The SPD deputy leader, Thorsten Schäfer-Gümbel, meanwhile insisted that his party would not agree to a change in the status of Syrian refugees: “There will be no further limitation of family repatriation beyond what has been agreed,” he told ZDF on Monday morning.
Malu Dreyer, the SPD premier of Rhineland-Palatinate, told the ARD channel: “It can be in no one’s interest if only the fathers, the men, come to our country, while the mothers and children are left alone in misery or else try to come here alone, taking on all the risk.”
The spat has also shown the growing divide between the coalition parties on how to deal with the refugee crisis.
Germany expects up to 1 million people to apply for asylum this year. Last week the government announced that 758,000 people had arrived between January and October, with 243,000 Syrians accounting for about one-third of them. In October alone 181,000 people arrived, pushing the country’s local and regional authorities to their limits as they struggle to provide adequate shelter as well as register the new arrivals.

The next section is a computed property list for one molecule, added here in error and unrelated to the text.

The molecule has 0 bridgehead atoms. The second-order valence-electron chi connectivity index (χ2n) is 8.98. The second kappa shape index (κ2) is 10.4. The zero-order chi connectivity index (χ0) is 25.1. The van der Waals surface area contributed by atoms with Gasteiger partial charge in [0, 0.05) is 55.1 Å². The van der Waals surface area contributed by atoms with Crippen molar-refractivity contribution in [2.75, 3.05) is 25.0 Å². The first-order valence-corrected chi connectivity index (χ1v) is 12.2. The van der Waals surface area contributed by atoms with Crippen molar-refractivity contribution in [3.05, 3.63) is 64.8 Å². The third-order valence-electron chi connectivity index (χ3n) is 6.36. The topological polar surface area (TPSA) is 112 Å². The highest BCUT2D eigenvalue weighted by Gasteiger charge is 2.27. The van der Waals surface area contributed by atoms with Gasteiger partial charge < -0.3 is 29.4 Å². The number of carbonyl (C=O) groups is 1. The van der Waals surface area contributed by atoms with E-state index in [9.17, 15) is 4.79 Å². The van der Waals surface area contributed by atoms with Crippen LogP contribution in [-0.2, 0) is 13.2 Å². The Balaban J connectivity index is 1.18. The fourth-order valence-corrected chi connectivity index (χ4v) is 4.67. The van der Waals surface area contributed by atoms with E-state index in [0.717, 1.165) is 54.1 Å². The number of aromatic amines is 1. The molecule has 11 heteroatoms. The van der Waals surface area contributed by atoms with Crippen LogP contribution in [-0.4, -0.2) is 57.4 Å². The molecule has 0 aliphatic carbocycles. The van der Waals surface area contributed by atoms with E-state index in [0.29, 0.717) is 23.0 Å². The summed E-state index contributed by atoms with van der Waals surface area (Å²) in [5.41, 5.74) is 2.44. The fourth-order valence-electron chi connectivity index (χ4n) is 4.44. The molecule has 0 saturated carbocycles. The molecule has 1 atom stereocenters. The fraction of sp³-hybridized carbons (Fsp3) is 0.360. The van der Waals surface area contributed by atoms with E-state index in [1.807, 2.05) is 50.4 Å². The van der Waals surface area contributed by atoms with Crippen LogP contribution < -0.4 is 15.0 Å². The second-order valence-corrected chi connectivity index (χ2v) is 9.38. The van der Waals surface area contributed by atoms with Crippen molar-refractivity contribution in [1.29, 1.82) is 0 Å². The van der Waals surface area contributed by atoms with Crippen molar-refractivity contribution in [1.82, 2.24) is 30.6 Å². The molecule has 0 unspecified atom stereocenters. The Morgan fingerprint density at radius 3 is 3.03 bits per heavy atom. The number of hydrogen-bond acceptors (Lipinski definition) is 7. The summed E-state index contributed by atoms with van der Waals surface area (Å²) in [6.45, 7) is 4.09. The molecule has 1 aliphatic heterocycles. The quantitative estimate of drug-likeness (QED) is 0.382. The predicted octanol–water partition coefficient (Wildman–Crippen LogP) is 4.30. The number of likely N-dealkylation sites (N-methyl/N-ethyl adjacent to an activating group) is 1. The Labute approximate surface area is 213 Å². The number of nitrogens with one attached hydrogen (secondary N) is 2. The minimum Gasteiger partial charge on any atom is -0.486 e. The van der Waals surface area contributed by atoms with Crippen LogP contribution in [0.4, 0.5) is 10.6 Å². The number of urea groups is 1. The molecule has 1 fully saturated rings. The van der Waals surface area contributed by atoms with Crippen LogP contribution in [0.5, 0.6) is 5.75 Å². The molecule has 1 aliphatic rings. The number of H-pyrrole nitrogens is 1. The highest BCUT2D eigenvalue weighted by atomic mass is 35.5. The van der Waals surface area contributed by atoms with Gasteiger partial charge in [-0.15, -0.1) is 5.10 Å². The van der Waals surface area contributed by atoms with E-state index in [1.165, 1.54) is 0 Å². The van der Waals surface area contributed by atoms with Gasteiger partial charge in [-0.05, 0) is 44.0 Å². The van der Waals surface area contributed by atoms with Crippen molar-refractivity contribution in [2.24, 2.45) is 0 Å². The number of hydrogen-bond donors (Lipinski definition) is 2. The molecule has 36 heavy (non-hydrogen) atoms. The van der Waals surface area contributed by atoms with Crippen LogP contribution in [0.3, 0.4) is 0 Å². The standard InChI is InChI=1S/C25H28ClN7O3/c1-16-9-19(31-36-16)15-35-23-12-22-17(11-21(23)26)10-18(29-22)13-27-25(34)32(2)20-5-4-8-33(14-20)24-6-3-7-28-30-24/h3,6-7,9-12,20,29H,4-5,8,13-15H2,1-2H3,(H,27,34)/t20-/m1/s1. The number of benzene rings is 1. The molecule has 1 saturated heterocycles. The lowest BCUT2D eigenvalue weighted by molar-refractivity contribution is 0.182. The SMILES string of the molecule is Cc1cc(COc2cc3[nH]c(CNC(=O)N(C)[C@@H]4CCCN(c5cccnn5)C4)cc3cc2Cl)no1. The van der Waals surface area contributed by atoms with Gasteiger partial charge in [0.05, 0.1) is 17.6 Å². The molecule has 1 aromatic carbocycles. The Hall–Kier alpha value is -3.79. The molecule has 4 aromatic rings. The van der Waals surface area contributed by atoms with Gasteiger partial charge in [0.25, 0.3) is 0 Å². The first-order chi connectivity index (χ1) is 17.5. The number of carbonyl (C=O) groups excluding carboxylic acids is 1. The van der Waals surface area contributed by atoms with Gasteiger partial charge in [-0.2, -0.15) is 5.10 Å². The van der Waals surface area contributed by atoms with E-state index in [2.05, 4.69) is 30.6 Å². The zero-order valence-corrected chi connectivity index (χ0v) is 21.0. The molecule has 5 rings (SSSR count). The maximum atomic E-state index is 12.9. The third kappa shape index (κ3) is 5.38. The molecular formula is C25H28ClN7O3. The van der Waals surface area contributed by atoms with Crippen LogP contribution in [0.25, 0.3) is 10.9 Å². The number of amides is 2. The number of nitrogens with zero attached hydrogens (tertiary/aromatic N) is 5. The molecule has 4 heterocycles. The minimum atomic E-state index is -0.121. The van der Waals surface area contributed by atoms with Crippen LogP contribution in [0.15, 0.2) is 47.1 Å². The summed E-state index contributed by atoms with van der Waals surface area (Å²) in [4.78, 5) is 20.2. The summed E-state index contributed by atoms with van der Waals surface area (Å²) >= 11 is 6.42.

Chancellor Merkel has come in for some hefty criticism, even within her own party and their Bavarian allies, for her open door policy on refugees.
A decision by the Federal Office for Refugees and Migration in August to allow all Syrians to stay in the country and apply for asylum, even if they first entered the European Union via another member state, overturned existing E.U. rules.
Many argue that Ms. Merkel’s subsequent stance supporting that decision has encouraged the hundreds of thousands of people to make the arduous and often perilous journey across the Aegean Sea from Turkey to Greece, and then through the Balkans.
However, Ms. Merkel is also likely to have calculated that the refugees, many fleeing the ongoing brutal civil war in Syria and the hopeless conditions in the refugee camps in neighboring countries, were coming anyway. She has since insisted that Germany will set no upper limit on the amount of refugees it takes in.